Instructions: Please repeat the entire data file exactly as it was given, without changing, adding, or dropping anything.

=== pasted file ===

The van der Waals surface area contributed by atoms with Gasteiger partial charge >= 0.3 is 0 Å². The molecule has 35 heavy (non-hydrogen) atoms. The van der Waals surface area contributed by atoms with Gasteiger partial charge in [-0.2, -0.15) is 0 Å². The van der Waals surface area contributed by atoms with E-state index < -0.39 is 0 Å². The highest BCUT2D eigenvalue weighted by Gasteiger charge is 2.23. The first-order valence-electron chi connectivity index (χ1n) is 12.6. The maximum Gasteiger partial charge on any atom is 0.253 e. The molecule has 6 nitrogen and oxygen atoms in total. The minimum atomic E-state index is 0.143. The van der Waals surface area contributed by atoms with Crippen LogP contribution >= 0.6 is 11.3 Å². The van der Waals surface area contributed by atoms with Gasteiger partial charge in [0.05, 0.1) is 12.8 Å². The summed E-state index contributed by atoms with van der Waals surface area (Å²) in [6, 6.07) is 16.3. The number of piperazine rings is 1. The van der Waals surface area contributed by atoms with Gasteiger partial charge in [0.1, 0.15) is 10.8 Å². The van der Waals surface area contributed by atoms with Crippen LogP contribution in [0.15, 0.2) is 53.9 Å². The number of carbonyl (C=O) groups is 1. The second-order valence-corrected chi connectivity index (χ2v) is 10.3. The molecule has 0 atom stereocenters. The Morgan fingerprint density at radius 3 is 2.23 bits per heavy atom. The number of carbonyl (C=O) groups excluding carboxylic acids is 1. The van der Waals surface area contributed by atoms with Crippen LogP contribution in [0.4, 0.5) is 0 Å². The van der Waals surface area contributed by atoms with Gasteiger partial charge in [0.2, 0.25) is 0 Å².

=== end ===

The van der Waals surface area contributed by atoms with Gasteiger partial charge >= 0.3 is 0 Å². The molecule has 35 heavy (non-hydrogen) atoms. The van der Waals surface area contributed by atoms with Gasteiger partial charge in [-0.2, -0.15) is 0 Å². The van der Waals surface area contributed by atoms with E-state index < -0.39 is 0 Å². The highest BCUT2D eigenvalue weighted by Gasteiger charge is 2.23. The first-order valence-electron chi connectivity index (χ1n) is 12.6. The maximum Gasteiger partial charge on any atom is 0.253 e. The molecule has 6 nitrogen and oxygen atoms in total. The minimum atomic E-state index is 0.143. The van der Waals surface area contributed by atoms with Crippen LogP contribution >= 0.6 is 11.3 Å². The van der Waals surface area contributed by atoms with Gasteiger partial charge in [0.05, 0.1) is 12.8 Å². The summed E-state index contributed by atoms with van der Waals surface area (Å²) in [6, 6.07) is 16.3. The number of piperazine rings is 1. The van der Waals surface area contributed by atoms with Gasteiger partial charge in [0.1, 0.15) is 10.8 Å². The van der Waals surface area contributed by atoms with Crippen LogP contribution in [0.15, 0.2) is 53.9 Å². The number of carbonyl (C=O) groups is 1. The second-order valence-corrected chi connectivity index (χ2v) is 10.3. The molecule has 0 atom stereocenters. The Morgan fingerprint density at radius 3 is 2.23 bits per heavy atom. The number of carbonyl (C=O) groups excluding carboxylic acids is 1. The van der Waals surface area contributed by atoms with Crippen LogP contribution in [0.4, 0.5) is 0 Å². The van der Waals surface area contributed by atoms with Gasteiger partial charge in [0.2, 0.25) is 0 Å².